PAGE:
It might be early July but we're already dealing with the sixth named storm of the 2020 Atlantic hurricane season.

If you think back, storms with the "F" name, the sixth storm of the season, tend to develop later in the year.

Storms like Fran, Floyd and Florence all developed in late August or September, much later in the hurricane season.

With today's formation of Tropical Storm Fay, we have seen the earliest development of the sixth named tropical system in the Atlantic Basin in recorded history.  Those records go back to the 1800s.

What You Need To Know

  • Tropical Storm Fay is the earliest sixth named storm to develop in the Atlantic in recorded history

  • The "F" named storm typically does not develop until August or later

  • Tropical activity will continue to increase from here on out as we inch closer to the peak of the Atlantic hurricane season

Fay now surpasses Hurricane Franklin as the earliest developing sixth named storm in the Atlantic. Franklin became a tropical storm on July 21, 2005.

This is just the latest record to be broken during this young hurricane season of 2020.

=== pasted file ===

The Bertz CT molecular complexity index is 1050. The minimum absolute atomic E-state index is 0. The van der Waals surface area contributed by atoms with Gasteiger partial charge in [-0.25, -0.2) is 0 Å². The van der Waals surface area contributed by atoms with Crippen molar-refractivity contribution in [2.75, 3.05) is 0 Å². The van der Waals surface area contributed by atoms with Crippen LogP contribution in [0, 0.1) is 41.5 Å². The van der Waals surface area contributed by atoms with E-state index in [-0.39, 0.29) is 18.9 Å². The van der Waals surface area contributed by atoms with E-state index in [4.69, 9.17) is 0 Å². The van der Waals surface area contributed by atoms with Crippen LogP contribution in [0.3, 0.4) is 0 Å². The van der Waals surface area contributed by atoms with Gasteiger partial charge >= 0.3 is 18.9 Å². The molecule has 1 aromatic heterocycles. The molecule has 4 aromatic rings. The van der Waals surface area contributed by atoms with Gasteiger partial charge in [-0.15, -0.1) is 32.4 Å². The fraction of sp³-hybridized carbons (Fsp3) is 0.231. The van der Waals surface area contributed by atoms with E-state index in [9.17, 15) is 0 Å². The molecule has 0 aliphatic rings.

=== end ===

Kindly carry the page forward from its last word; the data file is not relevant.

Tropical Storm Edouard, which formed on July 4th, became the earliest "E" named (fifth storm) to develop in the Atlantic Basin.  This storm took the record from Emily which became a tropical storm on July 11, 2005.

The third record of the season is the number of storms that developed before the official start of the hurricane season on June 1st.  This year two storms, Arthur and Bertha formed in the month of May. 

This is the sixth year in a row the Atlantic Basin has seen tropical systems develop before the start of the hurricane season, a new record.

You might have noticed that Edouard and Fay took records from storms that occurred in 2005.  That too was an active hurricane season. 

In 2005, the Atlantic Basin set an all time record for the number of storms that developed.  There were 28 named storms.  Of those, 15 became hurricanes and of those 7 became major hurricanes with winds of 111 mph or higher.

That's one of the 2005 records we do not want to break.

All indications are, that the hurricane season will continue remain active. Activity will continue to increase from here on out.

Stay tuned for the latest updates.